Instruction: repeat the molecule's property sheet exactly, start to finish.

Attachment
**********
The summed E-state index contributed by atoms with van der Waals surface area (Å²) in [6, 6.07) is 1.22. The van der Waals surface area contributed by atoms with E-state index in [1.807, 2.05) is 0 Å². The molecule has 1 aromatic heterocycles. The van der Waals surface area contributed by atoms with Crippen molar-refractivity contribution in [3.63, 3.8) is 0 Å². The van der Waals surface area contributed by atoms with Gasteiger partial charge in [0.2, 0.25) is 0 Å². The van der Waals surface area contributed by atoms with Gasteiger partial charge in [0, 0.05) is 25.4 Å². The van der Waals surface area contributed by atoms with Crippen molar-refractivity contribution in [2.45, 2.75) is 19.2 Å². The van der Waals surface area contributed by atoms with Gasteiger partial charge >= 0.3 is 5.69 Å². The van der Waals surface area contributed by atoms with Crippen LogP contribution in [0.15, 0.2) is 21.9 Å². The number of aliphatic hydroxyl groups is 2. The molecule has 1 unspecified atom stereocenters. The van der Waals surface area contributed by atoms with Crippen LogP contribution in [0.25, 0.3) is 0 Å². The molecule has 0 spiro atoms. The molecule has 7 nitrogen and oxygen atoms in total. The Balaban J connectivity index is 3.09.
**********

The summed E-state index contributed by atoms with van der Waals surface area (Å²) in [6, 6.07) is 1.22. The van der Waals surface area contributed by atoms with E-state index in [1.807, 2.05) is 0 Å². The molecule has 1 aromatic heterocycles. The van der Waals surface area contributed by atoms with Crippen molar-refractivity contribution in [3.63, 3.8) is 0 Å². The van der Waals surface area contributed by atoms with Gasteiger partial charge in [0.2, 0.25) is 0 Å². The van der Waals surface area contributed by atoms with Gasteiger partial charge in [0, 0.05) is 25.4 Å². The van der Waals surface area contributed by atoms with Crippen molar-refractivity contribution in [2.45, 2.75) is 19.2 Å². The van der Waals surface area contributed by atoms with Gasteiger partial charge >= 0.3 is 5.69 Å². The van der Waals surface area contributed by atoms with Crippen LogP contribution in [0.15, 0.2) is 21.9 Å². The number of aliphatic hydroxyl groups is 2. The molecule has 1 unspecified atom stereocenters. The van der Waals surface area contributed by atoms with Crippen LogP contribution in [0.25, 0.3) is 0 Å². The molecule has 0 spiro atoms. The molecule has 7 nitrogen and oxygen atoms in total. The Balaban J connectivity index is 3.09.